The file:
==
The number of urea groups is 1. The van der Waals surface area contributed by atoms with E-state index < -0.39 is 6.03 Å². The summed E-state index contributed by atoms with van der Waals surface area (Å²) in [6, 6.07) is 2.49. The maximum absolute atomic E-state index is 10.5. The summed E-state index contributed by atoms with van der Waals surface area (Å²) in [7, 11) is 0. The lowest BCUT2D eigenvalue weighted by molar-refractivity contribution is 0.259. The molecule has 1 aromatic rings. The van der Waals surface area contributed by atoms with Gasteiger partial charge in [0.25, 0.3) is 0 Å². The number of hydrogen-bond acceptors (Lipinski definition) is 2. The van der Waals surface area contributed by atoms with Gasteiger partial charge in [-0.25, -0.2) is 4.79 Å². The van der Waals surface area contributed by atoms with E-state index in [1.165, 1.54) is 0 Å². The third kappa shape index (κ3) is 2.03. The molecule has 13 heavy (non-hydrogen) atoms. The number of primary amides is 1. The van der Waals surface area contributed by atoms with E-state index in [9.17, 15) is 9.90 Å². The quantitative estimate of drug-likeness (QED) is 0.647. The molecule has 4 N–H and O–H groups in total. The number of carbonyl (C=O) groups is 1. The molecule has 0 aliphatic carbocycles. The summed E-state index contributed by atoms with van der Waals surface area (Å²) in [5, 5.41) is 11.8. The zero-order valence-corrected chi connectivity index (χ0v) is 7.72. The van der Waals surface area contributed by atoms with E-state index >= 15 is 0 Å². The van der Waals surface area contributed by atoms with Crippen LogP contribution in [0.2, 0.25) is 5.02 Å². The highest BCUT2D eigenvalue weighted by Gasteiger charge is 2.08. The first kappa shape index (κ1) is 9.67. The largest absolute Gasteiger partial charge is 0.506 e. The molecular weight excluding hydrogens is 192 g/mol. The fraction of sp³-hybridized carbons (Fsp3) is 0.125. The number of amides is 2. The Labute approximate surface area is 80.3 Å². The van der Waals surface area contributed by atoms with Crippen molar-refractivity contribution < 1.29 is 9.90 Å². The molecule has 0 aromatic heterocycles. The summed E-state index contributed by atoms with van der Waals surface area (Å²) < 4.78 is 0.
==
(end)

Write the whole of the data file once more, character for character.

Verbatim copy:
The number of urea groups is 1. The van der Waals surface area contributed by atoms with E-state index < -0.39 is 6.03 Å². The summed E-state index contributed by atoms with van der Waals surface area (Å²) in [6, 6.07) is 2.49. The maximum absolute atomic E-state index is 10.5. The summed E-state index contributed by atoms with van der Waals surface area (Å²) in [7, 11) is 0. The lowest BCUT2D eigenvalue weighted by molar-refractivity contribution is 0.259. The molecule has 1 aromatic rings. The van der Waals surface area contributed by atoms with Gasteiger partial charge in [0.25, 0.3) is 0 Å². The number of hydrogen-bond acceptors (Lipinski definition) is 2. The van der Waals surface area contributed by atoms with Gasteiger partial charge in [-0.25, -0.2) is 4.79 Å². The van der Waals surface area contributed by atoms with E-state index in [1.165, 1.54) is 0 Å². The third kappa shape index (κ3) is 2.03. The molecule has 13 heavy (non-hydrogen) atoms. The number of primary amides is 1. The van der Waals surface area contributed by atoms with E-state index in [9.17, 15) is 9.90 Å². The quantitative estimate of drug-likeness (QED) is 0.647. The molecule has 4 N–H and O–H groups in total. The number of carbonyl (C=O) groups is 1. The molecule has 0 aliphatic carbocycles. The summed E-state index contributed by atoms with van der Waals surface area (Å²) in [5, 5.41) is 11.8. The zero-order valence-corrected chi connectivity index (χ0v) is 7.72. The van der Waals surface area contributed by atoms with E-state index >= 15 is 0 Å². The van der Waals surface area contributed by atoms with Crippen LogP contribution in [0.2, 0.25) is 5.02 Å². The highest BCUT2D eigenvalue weighted by Gasteiger charge is 2.08. The first kappa shape index (κ1) is 9.67. The largest absolute Gasteiger partial charge is 0.506 e. The molecular weight excluding hydrogens is 192 g/mol. The fraction of sp³-hybridized carbons (Fsp3) is 0.125. The number of amides is 2. The Labute approximate surface area is 80.3 Å². The van der Waals surface area contributed by atoms with Crippen molar-refractivity contribution < 1.29 is 9.90 Å². The molecule has 0 aromatic heterocycles. The summed E-state index contributed by atoms with van der Waals surface area (Å²) < 4.78 is 0.